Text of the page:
On its website, City Hostel notes that it signed a contract in December to occupy the building, which it describes as “formerly the consulate of North Korea”.

Read the full articles here:
North Korea Converts German Embassy Into Hostel, Sankei Reports
Hideko Takayama

Enjoy your stay… at North Korean embassy
Daily Telegraph
Harry de Quetteville


Germans break ground in Kaesong

Thursday, March 6th, 2008

According to Business Week German auto parts manufacturer, Prettl, became the first non-Korean firm to start building a plant inside a joint inter-Korean factory complex in North Korea–breaking ground Wednesday.  Kim Min-kyung with the Kaesong Industrial District Management Committee claims the factory will be open in December and employ 550 North Koreans.

Other facts:

Two Chinese companies also signed contracts last year to run factories in the area but have not started construction, Kim said.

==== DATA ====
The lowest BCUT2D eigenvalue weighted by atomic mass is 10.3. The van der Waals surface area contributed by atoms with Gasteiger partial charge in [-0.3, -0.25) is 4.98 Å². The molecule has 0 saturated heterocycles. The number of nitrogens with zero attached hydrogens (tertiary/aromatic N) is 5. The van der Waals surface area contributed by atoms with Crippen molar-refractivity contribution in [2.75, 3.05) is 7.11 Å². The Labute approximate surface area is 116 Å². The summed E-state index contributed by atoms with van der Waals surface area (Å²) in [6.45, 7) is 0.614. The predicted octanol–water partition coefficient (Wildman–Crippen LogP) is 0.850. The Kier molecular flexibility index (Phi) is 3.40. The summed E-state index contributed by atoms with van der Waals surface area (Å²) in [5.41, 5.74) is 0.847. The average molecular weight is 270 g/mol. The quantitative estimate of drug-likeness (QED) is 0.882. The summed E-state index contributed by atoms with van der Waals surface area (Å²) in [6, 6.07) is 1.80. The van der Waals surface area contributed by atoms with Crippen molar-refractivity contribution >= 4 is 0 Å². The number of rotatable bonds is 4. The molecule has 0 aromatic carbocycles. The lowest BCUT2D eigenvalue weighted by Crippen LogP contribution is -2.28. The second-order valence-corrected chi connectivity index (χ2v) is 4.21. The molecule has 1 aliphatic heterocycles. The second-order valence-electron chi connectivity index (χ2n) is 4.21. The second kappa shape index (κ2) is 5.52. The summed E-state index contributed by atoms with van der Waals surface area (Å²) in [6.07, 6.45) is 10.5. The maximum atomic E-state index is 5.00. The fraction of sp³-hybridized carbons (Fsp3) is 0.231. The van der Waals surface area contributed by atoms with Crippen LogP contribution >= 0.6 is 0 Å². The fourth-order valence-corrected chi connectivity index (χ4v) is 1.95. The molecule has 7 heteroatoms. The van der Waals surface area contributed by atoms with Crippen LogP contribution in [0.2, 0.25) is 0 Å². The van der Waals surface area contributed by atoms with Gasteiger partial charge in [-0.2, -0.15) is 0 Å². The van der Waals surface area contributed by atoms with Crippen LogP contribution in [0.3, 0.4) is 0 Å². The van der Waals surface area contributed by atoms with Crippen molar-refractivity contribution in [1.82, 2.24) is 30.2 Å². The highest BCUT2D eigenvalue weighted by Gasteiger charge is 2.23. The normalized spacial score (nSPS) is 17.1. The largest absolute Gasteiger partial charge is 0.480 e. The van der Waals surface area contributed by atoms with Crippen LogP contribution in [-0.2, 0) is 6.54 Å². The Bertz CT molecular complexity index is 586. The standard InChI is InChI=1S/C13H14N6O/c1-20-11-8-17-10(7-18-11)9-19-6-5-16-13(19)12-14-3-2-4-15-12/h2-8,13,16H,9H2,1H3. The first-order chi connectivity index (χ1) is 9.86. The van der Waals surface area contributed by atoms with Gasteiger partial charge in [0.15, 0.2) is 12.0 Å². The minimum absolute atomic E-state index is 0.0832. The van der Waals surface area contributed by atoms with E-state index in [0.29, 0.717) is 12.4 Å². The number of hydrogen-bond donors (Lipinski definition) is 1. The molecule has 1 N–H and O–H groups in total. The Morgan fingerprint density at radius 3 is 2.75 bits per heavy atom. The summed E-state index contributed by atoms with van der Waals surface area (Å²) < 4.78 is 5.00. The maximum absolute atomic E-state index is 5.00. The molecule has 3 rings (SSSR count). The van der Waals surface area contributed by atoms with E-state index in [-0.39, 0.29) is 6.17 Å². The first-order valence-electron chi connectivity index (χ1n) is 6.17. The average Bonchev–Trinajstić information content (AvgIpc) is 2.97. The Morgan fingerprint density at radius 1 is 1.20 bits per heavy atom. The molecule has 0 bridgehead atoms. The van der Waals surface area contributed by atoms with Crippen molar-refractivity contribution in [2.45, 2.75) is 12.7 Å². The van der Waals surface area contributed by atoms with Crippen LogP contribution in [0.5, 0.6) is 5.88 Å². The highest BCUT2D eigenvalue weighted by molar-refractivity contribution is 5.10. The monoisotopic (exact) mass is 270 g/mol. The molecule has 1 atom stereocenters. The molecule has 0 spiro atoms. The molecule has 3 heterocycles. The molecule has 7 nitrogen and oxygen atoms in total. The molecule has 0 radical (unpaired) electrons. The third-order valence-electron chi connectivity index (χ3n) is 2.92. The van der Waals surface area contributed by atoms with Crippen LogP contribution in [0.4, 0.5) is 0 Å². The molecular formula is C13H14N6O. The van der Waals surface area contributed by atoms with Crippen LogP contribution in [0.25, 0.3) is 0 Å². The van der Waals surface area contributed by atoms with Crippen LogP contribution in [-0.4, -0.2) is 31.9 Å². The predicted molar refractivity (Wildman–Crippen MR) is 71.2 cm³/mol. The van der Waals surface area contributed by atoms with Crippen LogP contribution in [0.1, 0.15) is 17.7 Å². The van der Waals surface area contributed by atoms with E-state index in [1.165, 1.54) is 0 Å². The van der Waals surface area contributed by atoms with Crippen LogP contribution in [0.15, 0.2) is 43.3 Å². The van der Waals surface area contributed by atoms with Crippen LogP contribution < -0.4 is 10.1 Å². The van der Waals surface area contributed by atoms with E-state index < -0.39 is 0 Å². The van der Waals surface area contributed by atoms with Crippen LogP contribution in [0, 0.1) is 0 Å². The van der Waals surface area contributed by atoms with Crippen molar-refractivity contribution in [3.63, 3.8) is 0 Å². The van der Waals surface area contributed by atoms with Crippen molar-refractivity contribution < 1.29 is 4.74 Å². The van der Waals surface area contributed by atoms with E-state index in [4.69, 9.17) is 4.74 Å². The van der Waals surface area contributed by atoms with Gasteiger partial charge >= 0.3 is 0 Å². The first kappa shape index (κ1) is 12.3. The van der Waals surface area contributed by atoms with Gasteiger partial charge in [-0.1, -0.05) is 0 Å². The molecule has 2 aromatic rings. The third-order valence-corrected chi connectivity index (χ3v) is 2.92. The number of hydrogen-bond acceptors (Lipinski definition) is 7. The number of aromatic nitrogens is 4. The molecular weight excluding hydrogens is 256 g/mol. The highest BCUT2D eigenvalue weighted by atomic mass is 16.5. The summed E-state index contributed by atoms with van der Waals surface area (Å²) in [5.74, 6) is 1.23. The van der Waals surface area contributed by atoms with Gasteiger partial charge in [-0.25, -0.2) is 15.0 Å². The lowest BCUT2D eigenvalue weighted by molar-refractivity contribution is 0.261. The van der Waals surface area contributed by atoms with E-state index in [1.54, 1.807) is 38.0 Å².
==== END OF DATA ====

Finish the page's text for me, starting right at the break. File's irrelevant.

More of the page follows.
A total of 69 South Korean companies are currently operating in the zone, employing some 23,220 North Korean laborers, according to the management committee.

The full article can be found here:
German firm breaks ground in North Korea
Business Week


Lease of North Korean Embassy in Germany

Tuesday, July 24th, 2007

Daily NK
Yang Jung A

The North Korean Embassy in Berlin has leased its premises of the building in order to pay for its expenses, the Sankei Shimbun reported on the 24th.

According to the newspaper, an 5 stories building, 8160㎡ in area was leased out by the North Korean Embassy to a total of 15 companies including a design company and psychology association.

The North Korean Embassy did not publicize any external advertisements. However, a Germany affiliate is apparently conducting all the paperwork at an office located at the entrance of the building, the newspaper informed.

During the Cold War, North Korea constructed a large scale embassy in Berlin for propaganda and ostentation like other socialist blocs at the time.

However, with the fall of East Germany and the amalgamation with West Germany, the majority of socialist forces receded including the North Korean embassy. Now there are only a dozen or so employees working at the embassy and 70% of the building vacant.